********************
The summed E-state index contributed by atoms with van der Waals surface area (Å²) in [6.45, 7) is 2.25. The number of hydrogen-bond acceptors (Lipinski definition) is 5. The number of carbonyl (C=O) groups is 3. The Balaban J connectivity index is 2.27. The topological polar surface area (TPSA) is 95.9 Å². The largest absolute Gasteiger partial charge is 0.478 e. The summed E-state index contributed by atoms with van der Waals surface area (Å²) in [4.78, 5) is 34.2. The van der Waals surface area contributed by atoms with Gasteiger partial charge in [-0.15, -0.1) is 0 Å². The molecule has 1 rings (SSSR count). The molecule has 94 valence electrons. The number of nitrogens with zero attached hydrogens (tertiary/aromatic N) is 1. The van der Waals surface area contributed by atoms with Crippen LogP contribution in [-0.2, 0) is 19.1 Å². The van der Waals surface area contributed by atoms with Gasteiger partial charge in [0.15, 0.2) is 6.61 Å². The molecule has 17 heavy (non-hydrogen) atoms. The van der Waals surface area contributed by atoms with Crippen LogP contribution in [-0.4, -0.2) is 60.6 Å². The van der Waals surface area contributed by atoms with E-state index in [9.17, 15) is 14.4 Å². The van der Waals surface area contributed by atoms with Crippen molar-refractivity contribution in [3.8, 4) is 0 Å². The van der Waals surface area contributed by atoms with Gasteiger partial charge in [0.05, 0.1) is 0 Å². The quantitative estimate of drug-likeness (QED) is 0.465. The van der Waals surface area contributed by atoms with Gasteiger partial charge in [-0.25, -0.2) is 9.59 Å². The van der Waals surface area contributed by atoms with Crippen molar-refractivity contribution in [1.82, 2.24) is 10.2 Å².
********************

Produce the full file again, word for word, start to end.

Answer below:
The summed E-state index contributed by atoms with van der Waals surface area (Å²) in [6.45, 7) is 2.25. The number of hydrogen-bond acceptors (Lipinski definition) is 5. The number of carbonyl (C=O) groups is 3. The Balaban J connectivity index is 2.27. The topological polar surface area (TPSA) is 95.9 Å². The largest absolute Gasteiger partial charge is 0.478 e. The summed E-state index contributed by atoms with van der Waals surface area (Å²) in [4.78, 5) is 34.2. The van der Waals surface area contributed by atoms with Gasteiger partial charge in [-0.15, -0.1) is 0 Å². The molecule has 1 rings (SSSR count). The molecule has 94 valence electrons. The number of nitrogens with zero attached hydrogens (tertiary/aromatic N) is 1. The van der Waals surface area contributed by atoms with Crippen LogP contribution in [-0.2, 0) is 19.1 Å². The van der Waals surface area contributed by atoms with Gasteiger partial charge in [0.15, 0.2) is 6.61 Å². The molecule has 17 heavy (non-hydrogen) atoms. The van der Waals surface area contributed by atoms with Crippen LogP contribution in [-0.4, -0.2) is 60.6 Å². The van der Waals surface area contributed by atoms with E-state index in [9.17, 15) is 14.4 Å². The van der Waals surface area contributed by atoms with Crippen molar-refractivity contribution in [3.8, 4) is 0 Å². The van der Waals surface area contributed by atoms with Gasteiger partial charge in [0.05, 0.1) is 0 Å². The quantitative estimate of drug-likeness (QED) is 0.465. The van der Waals surface area contributed by atoms with Gasteiger partial charge in [-0.25, -0.2) is 9.59 Å². The van der Waals surface area contributed by atoms with Crippen molar-refractivity contribution in [1.82, 2.24) is 10.2 Å².